What are the kinematical differences in soccer instep kicking with the dominant and non-dominant limbs?
University of Wales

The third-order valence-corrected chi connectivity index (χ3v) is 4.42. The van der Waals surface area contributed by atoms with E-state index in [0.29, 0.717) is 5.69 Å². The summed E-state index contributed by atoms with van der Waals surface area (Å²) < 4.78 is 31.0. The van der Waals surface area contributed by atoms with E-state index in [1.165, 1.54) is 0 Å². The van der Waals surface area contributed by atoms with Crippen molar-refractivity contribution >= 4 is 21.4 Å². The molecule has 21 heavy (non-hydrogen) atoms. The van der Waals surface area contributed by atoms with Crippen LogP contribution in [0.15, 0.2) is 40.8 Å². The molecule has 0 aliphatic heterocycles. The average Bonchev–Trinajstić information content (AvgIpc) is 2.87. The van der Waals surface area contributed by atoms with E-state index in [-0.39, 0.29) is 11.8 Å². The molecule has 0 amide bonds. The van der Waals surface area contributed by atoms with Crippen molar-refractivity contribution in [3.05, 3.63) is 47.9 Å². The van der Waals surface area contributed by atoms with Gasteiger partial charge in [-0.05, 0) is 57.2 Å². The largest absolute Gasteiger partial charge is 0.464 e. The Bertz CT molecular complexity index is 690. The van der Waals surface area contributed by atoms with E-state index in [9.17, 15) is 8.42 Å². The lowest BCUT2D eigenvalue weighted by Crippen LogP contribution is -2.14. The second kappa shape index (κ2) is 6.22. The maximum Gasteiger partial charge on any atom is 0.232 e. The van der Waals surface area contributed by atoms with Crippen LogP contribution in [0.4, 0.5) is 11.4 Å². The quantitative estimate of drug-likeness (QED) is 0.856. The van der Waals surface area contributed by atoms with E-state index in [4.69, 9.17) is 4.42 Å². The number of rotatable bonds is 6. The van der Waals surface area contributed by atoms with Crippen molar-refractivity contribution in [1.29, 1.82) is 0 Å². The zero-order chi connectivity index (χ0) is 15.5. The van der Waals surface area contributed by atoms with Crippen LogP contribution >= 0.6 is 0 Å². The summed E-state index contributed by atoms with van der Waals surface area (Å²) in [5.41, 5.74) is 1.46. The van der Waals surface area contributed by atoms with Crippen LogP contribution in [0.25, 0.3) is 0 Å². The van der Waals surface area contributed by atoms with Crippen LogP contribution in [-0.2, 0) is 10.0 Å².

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The concept of ambidexterity within sport is highly desirable as it gives the performer an advantage over their opponent. This is why it is important to analyse the differences between the dominant and non-dominant limbs to help improve performance. The aims of this study were to analyse the release speed of the ball in maximal instep kicking with the dominant and non-dominant limb and to relate accuracy to defined joint angles, angular velocity and speed of the ball. Three skilled soccer players performed maximal speed kicks with a rolling ball from their own accord, with the dominant and non-dominant leg. Their movements were analysed using CODAmotion V6.69G (200 Hz) with 16 markers attached to 8 specific anatomical landmarks on both sides of the body. The data collected through CODA was time normalised to aid comparison and the speed of the ball was measured using a SpeedTrac X Radar Gun (Kmph). Higher ball speed was achieved with the dominant leg for successful and unsuccessful kicks and the angular velocity at the ankle, knee and hip were predominately higher for the dominant leg. The higher ball speeds and greater angular velocity at the ankle knee and hip were caused by the greater range of movement at the dominant leg due to the extension at the hip and the flexion of the knee at the beginning of the kicking phase. No differences were found at the ankle in terms of velocity. It was concluded that a lower joint angular velocity produces a lower ball speed but a more accurate kick. Finally the differences between the successful and non-successful kicks were significant, whilst the differences between the dominant and non-dominant leg were not.
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